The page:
June 14, 2021
The Wonder of Biology
Alumnus’s work in vaccine development and deployment helps enable the world to imagine life after COVID-19
By Amanda S.F. HartleMedia Inquiries
The past year reminded Mellon College of Science alumnus Amit Srivastava of an earlier period in his life, during which he also worked unceasingly on the task in front of him.
But this time, instead of working on a Carnegie Mellon University Ph.D. in biological sciences, his sleepless nights and rushed meals contributed to the efforts to give the world a light at the end of the COVID-19 tunnel.
“It’s been a thrilling ride,” says Amit, who serves as director in vaccine medical affairs as well as the lead for both the COVID-19 and meningococcal vaccines — covering Latin America, Africa and the Middle East including Asia and China. “The pace at which the science developed, the progress in understanding the disease, the fact that we have a vaccine, it’s all just truly remarkable.”
Now, he’s combining his global experience in infectious disease, cell biology, vaccine development, medical strategy and market deployment to battle the coronavirus pandemic and other infectious disease challenges during what he calls “a renaissance period” for vaccines.
"My time at CMU was a formative part of my career. It was foundational. I was taught how to carefully and rigorously look at data and also to recognize the marvel of biology."
Inspired by Science
Growing up in Mumbai, India, Amit internalized the challenges he witnessed in his hometown — stemming from economic disparity and the burden of vaccine-preventable infectious diseases like polio and smallpox — and committed to a career that would make a positive change in the world.
After obtaining his bachelor’s and master’s degrees in India, Amit came to CMU in 1994 to do his doctoral work with the late University Professor Elizabeth Jones, who was head of Mellon College of Science’s Department of Biological Sciences. Once on campus, he discovered scientific and life lessons he still utilizes each day.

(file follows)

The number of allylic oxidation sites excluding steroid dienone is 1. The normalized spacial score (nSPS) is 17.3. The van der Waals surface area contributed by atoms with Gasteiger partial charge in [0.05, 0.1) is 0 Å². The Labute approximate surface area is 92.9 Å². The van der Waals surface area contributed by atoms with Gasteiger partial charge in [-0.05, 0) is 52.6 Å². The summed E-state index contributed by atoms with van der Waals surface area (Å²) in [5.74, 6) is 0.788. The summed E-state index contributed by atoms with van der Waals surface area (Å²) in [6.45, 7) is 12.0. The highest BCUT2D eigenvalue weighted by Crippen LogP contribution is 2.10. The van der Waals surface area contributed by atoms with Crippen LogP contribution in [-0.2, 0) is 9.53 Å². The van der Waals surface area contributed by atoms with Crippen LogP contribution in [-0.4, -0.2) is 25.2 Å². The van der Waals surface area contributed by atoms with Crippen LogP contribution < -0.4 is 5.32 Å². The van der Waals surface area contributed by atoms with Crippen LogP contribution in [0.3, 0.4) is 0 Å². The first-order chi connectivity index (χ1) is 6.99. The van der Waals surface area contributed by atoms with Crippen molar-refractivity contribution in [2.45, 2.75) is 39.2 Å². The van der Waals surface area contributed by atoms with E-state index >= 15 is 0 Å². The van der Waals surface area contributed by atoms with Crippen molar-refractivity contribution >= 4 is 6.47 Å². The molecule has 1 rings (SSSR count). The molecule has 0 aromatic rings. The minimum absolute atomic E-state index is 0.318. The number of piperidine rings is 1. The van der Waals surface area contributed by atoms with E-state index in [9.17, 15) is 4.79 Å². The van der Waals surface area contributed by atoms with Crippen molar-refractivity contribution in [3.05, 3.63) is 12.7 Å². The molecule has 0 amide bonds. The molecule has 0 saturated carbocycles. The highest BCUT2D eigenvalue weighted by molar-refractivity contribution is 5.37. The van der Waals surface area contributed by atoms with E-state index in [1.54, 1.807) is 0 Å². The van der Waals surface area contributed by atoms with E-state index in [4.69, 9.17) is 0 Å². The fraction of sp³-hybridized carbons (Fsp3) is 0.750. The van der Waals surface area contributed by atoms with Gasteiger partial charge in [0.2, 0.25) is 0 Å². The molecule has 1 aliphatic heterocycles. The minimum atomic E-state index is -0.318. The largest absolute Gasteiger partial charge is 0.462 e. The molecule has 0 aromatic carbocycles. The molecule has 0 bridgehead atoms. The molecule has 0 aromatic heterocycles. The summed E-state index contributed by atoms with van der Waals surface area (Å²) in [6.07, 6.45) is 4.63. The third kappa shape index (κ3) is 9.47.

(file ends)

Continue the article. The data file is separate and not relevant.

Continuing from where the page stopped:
“My time at CMU was a formative part of my career,” Amit says. “It was foundational. I was taught how to carefully and rigorously look at data and also to recognize the marvel of biology.”
“You could see it when [Professor Jones] and my favorite faculty member [Professor of Biological Sciences] John Woolford looked at biological data. They talked about it with a deep sense of wonder and scientific understanding. It was hard to not let that rub off on you.”
Professor Jones was world-renowned for her research in yeast genetics and cell biology.
“I found the biology of microorganisms to be inspiring,” Amit says. “Yeast is not a pathogen, but Beth opened up my mind to see the biological mechanisms one could understand with a single-cell microorganism.”
"In the U.S., we're doing mass vaccinations like it's a new thing. But in several emerging markets where I work, nearly every vaccination program is a mass vaccination program."
Amit’s academic journey took him to Harvard Medical School and Boston Children’s Hospital, and then into management consulting with the Boston Consulting Group and the Bill and Melinda Gates Foundation. At the world’s largest private philanthropic organization, he focused on the development of a pneumonia vaccine, managed the foundation’s capital investments on the ground and supported epidemiology studies and partnerships to develop and deploy that same vaccine.
His unique science and business background brought him to Pfizer to work on meningococcal vaccines in the United States, where he stepped into his current role focusing outside the United States in December 2019, just four months before the World Health Organization officially declared COVID-19 a pandemic.
At Pfizer, he’s part of a cross-functional team whose science-based, non-commercial work serves as a bridge between the pharmaceutical company’s clinical R&D and commercial arms.